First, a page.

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Ukraine: A Cornerstone of US Security Policy

Ukraine: A Cornerstone of US Security Policy

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by Jesse Aaron Vasquez


For three and a half years, the United States has observed the violence and on-going violations of Ukraine’s sovereignty with relative ambivalence. The US, NATO alliance, and other western allies – entities that rely on the premise and emphasis of sovereign obligation and maintaining sovereign international order – have yet to interject in the conflict in a manner that will fully resolve these violations.  Though signed diplomatic memoranda exist which dictate the borders and the rights of a free Ukraine, the Crimean Peninsula has been forcibly “annexed” by Russia while Ukraine’s military forces fight armed separatists in Eastern Ukraine that are funded, trained, and assisted by the Russian Federation. Ukraine represents a most immediate and integral opportunity in Russian deterrence.


Fortunately, the groundwork for bolstering Ukrainian defense already exists. Ukrainian financial and military assistance packages continue, but face a precarious future as reports circulate of sizeable cuts to the State Department’s political and economic reform efforts under the new Trump administration.  It is in the ultimate strategic interests of the US and NATO to maintain their support and supplement their current military commitments to protect Ukraine, which embodies a vitally strategic buffer zone between Vladimir Putin’s ambitions of restoring Russia’s sphere of influence, and the greater reaches of the Eastern Europe, the Baltics and beyond. Russia’s ambitions of expansion will only grow stronger should the United States and NATO choose not to help Ukraine defend itself.


Following the Russian upheavals and illegal seizures in both Crimea and Eastern Ukraine, President Obama announced in June 2014 the establishment of the European Reassurance Initiative (ERI).  This initiative, originally intended as a one-year, $1 billion response to the Russian provocations in Ukraine, was a substantial boost to the paltry post-Cold War numbers of US personnel, equipment, and facilities remaining in Central and Eastern Europe.  Receiving strong bipartisan support, the ERI has laid the foundation for increased US and NATO training, equipping, and advisory missions and for FY17 has been authorized $3.4 billion to expand the US and NATO military presence, military stockpile prepositioning, and building partner nations’ military capacities. Within Ukraine itself, the United States and NATO allies have a limited, albeit slowly developing training system intended to train a relatively depleted Ukrainian military that has been worn down the last three years of combat.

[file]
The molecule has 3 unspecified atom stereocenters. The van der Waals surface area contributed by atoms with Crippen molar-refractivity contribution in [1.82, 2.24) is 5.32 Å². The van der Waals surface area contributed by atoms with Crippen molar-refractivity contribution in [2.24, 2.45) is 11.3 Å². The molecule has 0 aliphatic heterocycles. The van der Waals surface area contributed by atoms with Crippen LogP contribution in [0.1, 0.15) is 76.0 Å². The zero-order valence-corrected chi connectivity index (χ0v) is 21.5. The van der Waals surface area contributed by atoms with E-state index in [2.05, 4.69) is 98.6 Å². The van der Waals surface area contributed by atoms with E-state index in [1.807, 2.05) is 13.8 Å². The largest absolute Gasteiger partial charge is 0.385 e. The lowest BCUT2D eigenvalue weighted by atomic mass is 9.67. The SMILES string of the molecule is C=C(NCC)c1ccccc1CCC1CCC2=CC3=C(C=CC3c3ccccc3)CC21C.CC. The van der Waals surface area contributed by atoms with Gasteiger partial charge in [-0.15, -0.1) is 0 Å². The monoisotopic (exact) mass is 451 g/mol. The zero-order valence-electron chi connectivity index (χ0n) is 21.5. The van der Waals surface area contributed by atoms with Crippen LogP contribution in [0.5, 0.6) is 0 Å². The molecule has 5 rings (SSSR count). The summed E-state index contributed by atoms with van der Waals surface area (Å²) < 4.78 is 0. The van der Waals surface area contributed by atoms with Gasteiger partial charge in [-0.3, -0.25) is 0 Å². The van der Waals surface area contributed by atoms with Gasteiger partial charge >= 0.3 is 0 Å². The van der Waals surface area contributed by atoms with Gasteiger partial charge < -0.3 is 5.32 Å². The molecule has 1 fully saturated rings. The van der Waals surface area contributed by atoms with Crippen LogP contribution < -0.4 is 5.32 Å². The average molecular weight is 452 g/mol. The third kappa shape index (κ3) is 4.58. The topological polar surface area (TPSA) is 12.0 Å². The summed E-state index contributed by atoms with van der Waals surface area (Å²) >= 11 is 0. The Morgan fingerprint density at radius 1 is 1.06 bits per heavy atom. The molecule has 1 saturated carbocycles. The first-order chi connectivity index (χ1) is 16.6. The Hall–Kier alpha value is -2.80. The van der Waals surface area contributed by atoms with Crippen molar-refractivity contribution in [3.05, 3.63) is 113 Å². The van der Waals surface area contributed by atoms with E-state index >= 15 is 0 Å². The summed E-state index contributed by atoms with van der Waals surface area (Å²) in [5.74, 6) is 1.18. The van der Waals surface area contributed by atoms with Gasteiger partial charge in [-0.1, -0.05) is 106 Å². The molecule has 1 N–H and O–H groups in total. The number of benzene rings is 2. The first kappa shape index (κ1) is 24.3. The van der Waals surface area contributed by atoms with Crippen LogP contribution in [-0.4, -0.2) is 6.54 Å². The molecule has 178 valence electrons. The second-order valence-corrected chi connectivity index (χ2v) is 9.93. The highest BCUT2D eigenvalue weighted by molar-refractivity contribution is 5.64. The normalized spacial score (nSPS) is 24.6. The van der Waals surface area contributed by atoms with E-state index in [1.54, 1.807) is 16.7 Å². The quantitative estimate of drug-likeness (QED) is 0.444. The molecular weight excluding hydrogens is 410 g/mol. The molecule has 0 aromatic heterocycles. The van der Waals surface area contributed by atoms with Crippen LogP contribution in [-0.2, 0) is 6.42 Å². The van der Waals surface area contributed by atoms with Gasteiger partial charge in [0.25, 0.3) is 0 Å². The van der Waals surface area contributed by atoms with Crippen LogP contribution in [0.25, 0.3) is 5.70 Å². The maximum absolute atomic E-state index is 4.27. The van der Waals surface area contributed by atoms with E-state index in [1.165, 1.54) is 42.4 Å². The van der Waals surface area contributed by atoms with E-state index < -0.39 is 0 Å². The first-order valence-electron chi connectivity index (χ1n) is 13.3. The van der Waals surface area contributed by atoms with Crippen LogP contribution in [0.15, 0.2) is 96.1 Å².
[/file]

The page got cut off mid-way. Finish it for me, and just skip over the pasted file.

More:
Currently, the United States and NATO hosts two joint annual training exercises within Ukraine. SEA BREEZE, the US Navy’s annual interoperability training exercise is designed to interact and assist a Ukrainian Navy which suffered considerable losses in equipment after the swift seizures by Russia in Crimea. Comprising of approximately 1,300 personnel, RAPID TRIDENT is an exercise aimed at interoperability between US and allied ground forces and their Ukrainian counterparts. Primary tasks of RAPID TRIDENT focus on countering improvised explosive devices (CIED) and patrolling – skills well-familiar to all participants of the exercises, as the fighting in Afghanistan and Iraq can sometimes surprisingly mirror similar types of threats faced by the Ukrainian military.


The most significant investment that harbors potential for lasting success in reforming Ukraine’s military comes with the newly established training center in Yavoriv, Ukraine. Established in 2015, the Joint Multinational Training Group – Ukraine (JMTG – U) is intended to supply doctrinal and tactical training and equipping assistance to the Ukrainian armed forces until 2020. Overseeing the training and assistance for up to five Ukrainian battalions per year the limited amounts of training thus far conducted through JMTG – U has proven successful, and Ukraine’s armed forces have proven eager to progress their soldiers’ training in tactics, techniques, and procedures.


A congressional delegation made a recent visit to Yavoriv, Ukraine, the site of JMTG – U’s training center and given a tour of the training facilities and hands-on training being conducted by the multi-national forces. Rep. Mike Rogers, chairman of the House Armed Services strategic forces subcommittee, seemed to fully support the assistance efforts and on-going mission of JMTG – U:  “I want people to understand how vitally important it is to American interests that we help Ukraine…. every nation on the western border of Ukraine is a NATO ally and it is in all of our best interests that Ukraine be successful in this endeavor,” said Rogers. “We, the congress in particular, fully support Ukraine”.


This type of praise by Rep. Rogers is encouraging, and should be met with sustained and amplified measures of support to Ukraine.  This continued support will help deter Russia over the long-term, and will once again signal a resolve to maintaining sovereign obligations and commitments by the US and NATO alliance.